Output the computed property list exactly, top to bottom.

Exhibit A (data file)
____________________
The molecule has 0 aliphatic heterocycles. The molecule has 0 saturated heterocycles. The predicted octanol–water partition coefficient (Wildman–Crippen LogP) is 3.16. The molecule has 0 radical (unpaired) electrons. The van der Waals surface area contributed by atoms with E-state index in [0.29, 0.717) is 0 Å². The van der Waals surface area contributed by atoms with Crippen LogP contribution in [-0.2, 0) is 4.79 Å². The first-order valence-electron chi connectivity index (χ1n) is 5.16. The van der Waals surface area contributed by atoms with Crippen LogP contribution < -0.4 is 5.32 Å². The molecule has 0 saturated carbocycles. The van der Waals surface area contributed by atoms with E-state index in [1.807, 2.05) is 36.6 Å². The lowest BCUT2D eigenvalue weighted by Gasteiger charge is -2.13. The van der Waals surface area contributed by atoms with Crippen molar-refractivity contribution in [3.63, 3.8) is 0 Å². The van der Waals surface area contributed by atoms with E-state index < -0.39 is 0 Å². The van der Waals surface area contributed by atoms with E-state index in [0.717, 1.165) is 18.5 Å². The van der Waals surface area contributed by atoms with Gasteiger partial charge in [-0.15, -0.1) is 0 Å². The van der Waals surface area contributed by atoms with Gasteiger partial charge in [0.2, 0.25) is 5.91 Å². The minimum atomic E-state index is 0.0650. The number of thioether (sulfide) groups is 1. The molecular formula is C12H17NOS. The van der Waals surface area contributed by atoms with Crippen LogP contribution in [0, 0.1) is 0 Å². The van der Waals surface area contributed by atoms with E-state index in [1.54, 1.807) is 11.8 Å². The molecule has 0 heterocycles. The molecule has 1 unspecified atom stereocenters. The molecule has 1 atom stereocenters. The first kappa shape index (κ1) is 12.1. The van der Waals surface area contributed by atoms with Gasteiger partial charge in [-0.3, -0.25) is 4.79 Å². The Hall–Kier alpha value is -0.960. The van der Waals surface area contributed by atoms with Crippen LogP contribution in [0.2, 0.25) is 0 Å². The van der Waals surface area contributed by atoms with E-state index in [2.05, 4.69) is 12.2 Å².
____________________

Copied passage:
The molecule has 0 aliphatic heterocycles. The molecule has 0 saturated heterocycles. The predicted octanol–water partition coefficient (Wildman–Crippen LogP) is 3.16. The molecule has 0 radical (unpaired) electrons. The van der Waals surface area contributed by atoms with E-state index in [0.29, 0.717) is 0 Å². The van der Waals surface area contributed by atoms with Crippen LogP contribution in [-0.2, 0) is 4.79 Å². The first-order valence-electron chi connectivity index (χ1n) is 5.16. The van der Waals surface area contributed by atoms with Crippen LogP contribution < -0.4 is 5.32 Å². The molecule has 0 saturated carbocycles. The van der Waals surface area contributed by atoms with E-state index in [1.807, 2.05) is 36.6 Å². The lowest BCUT2D eigenvalue weighted by Gasteiger charge is -2.13. The van der Waals surface area contributed by atoms with Crippen molar-refractivity contribution in [3.63, 3.8) is 0 Å². The van der Waals surface area contributed by atoms with E-state index < -0.39 is 0 Å². The van der Waals surface area contributed by atoms with E-state index in [0.717, 1.165) is 18.5 Å². The van der Waals surface area contributed by atoms with Gasteiger partial charge in [-0.15, -0.1) is 0 Å². The van der Waals surface area contributed by atoms with Gasteiger partial charge in [0.2, 0.25) is 5.91 Å². The minimum atomic E-state index is 0.0650. The number of thioether (sulfide) groups is 1. The molecular formula is C12H17NOS. The van der Waals surface area contributed by atoms with Crippen LogP contribution in [0, 0.1) is 0 Å². The van der Waals surface area contributed by atoms with E-state index in [1.54, 1.807) is 11.8 Å². The molecule has 0 heterocycles. The molecule has 1 unspecified atom stereocenters. The molecule has 1 atom stereocenters. The first kappa shape index (κ1) is 12.1. The van der Waals surface area contributed by atoms with Gasteiger partial charge in [-0.3, -0.25) is 4.79 Å². The Hall–Kier alpha value is -0.960. The van der Waals surface area contributed by atoms with Crippen LogP contribution in [0.2, 0.25) is 0 Å². The van der Waals surface area contributed by atoms with E-state index in [2.05, 4.69) is 12.2 Å².